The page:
If I have understood Pearson's use of “a practice” correctly my main objection to his project is that it gives the current practices of teaching far too much normative force over the educational beliefs of teachers. While the principles of practical reasoning advocated by Pearson may serve to test the coherence of the various beliefs which are part of current practice, they do not suffice to test the reasonableness of such beliefs. To do this we need, at least for some of these beliefs, to draw upon the resources made available to us by such theoretical practices as psychology, philosophy, history, etc. None of these, of course, nullifies the significance of regarding teaching as a practice. Indeed, such a conception is a forceful reminder that the theoretical practices which are concerned with education need to focus on current teaching practices if they are to guard against the sort of empty rationalism despised by Oakeshott, while saying something to the teaching profession. This will not give us an educational theory, but rather theoretical perspectives on teaching as a practice.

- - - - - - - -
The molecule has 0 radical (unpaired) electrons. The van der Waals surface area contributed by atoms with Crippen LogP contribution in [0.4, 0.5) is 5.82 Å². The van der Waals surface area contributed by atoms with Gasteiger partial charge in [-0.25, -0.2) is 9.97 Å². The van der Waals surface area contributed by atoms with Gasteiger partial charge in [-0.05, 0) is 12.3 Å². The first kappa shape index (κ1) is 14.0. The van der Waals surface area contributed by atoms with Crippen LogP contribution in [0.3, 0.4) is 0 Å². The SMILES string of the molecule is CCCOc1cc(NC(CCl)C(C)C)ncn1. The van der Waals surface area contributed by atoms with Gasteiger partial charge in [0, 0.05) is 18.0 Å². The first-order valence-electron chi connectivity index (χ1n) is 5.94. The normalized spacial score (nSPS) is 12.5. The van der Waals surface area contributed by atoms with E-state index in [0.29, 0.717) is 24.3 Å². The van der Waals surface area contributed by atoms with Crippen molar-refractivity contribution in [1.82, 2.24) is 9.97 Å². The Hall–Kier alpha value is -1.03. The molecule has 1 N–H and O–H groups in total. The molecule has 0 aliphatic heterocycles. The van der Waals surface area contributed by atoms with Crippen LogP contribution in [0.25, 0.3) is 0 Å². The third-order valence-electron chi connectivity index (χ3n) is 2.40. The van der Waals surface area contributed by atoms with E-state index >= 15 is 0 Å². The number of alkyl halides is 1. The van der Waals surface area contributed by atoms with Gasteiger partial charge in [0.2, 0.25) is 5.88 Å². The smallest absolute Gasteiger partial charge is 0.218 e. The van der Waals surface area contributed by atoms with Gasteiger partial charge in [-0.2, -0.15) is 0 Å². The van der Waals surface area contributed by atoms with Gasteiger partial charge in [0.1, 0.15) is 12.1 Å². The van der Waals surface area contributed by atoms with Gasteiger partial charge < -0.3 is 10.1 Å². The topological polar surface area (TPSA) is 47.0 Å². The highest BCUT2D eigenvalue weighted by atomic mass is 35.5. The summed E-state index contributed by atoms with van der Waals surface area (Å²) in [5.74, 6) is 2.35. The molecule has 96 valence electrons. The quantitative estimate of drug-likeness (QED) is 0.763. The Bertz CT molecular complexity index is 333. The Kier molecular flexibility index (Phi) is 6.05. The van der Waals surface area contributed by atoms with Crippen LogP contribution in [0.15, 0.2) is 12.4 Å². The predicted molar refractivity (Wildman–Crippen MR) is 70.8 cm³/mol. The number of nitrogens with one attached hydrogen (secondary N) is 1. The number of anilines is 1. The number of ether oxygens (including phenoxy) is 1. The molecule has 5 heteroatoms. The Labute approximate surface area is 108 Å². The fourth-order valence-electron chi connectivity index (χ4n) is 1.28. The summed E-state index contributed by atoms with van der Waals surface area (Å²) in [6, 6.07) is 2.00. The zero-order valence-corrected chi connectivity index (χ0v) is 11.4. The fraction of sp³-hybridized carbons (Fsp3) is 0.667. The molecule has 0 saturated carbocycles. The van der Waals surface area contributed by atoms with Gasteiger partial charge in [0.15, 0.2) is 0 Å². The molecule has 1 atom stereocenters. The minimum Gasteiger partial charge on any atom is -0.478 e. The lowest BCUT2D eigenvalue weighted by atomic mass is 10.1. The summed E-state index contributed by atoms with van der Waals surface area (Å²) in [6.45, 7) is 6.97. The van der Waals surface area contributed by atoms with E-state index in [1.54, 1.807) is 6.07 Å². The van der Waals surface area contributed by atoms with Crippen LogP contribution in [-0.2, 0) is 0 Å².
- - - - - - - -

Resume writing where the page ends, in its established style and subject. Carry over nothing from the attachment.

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Harman, G.: 1986,Changes in View: Principle of Reasoning, The M.I.T, Press, Cambridge.
MacIntrye, A.: 1981,After Virtue: A Study in Moral Theory, University of Notre Dame Press, Notre Dame.
Pearson, A.: 1989,The Teacher: Theory and Practice in Teacher Education, Routledge, New York.
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O'Leary, P. A critical review of Allen Pearson,The Teacher: Theory and Practice in Teacher Education . Stud Philos Educ 13, 157–162 (1994). https://doi.org/10.1007/BF01075824
- Teacher Education
- Belief Revision
- Normative Belief
- Educational Theory
- Causal Belief